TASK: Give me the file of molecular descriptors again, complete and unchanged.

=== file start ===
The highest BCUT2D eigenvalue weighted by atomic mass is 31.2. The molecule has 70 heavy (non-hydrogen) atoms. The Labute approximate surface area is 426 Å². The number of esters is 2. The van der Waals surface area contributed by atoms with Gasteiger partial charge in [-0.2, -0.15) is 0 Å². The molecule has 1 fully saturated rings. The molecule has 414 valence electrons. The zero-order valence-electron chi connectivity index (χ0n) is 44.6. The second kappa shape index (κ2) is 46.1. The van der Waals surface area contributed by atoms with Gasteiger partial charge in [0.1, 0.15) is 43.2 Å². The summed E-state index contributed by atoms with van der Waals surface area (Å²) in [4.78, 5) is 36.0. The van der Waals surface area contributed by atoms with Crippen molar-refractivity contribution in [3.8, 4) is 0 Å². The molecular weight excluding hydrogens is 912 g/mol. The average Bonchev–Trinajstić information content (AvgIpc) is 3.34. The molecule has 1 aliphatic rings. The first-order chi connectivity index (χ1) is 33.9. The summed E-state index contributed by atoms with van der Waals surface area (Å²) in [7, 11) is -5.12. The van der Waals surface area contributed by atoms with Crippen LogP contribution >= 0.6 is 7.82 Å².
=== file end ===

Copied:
The highest BCUT2D eigenvalue weighted by atomic mass is 31.2. The molecule has 70 heavy (non-hydrogen) atoms. The Labute approximate surface area is 426 Å². The number of esters is 2. The van der Waals surface area contributed by atoms with Gasteiger partial charge in [-0.2, -0.15) is 0 Å². The molecule has 1 fully saturated rings. The molecule has 414 valence electrons. The zero-order valence-electron chi connectivity index (χ0n) is 44.6. The second kappa shape index (κ2) is 46.1. The van der Waals surface area contributed by atoms with Gasteiger partial charge in [0.1, 0.15) is 43.2 Å². The summed E-state index contributed by atoms with van der Waals surface area (Å²) in [4.78, 5) is 36.0. The van der Waals surface area contributed by atoms with Crippen molar-refractivity contribution in [3.8, 4) is 0 Å². The molecular weight excluding hydrogens is 912 g/mol. The average Bonchev–Trinajstić information content (AvgIpc) is 3.34. The molecule has 1 aliphatic rings. The first-order chi connectivity index (χ1) is 33.9. The summed E-state index contributed by atoms with van der Waals surface area (Å²) in [7, 11) is -5.12. The van der Waals surface area contributed by atoms with Crippen LogP contribution >= 0.6 is 7.82 Å².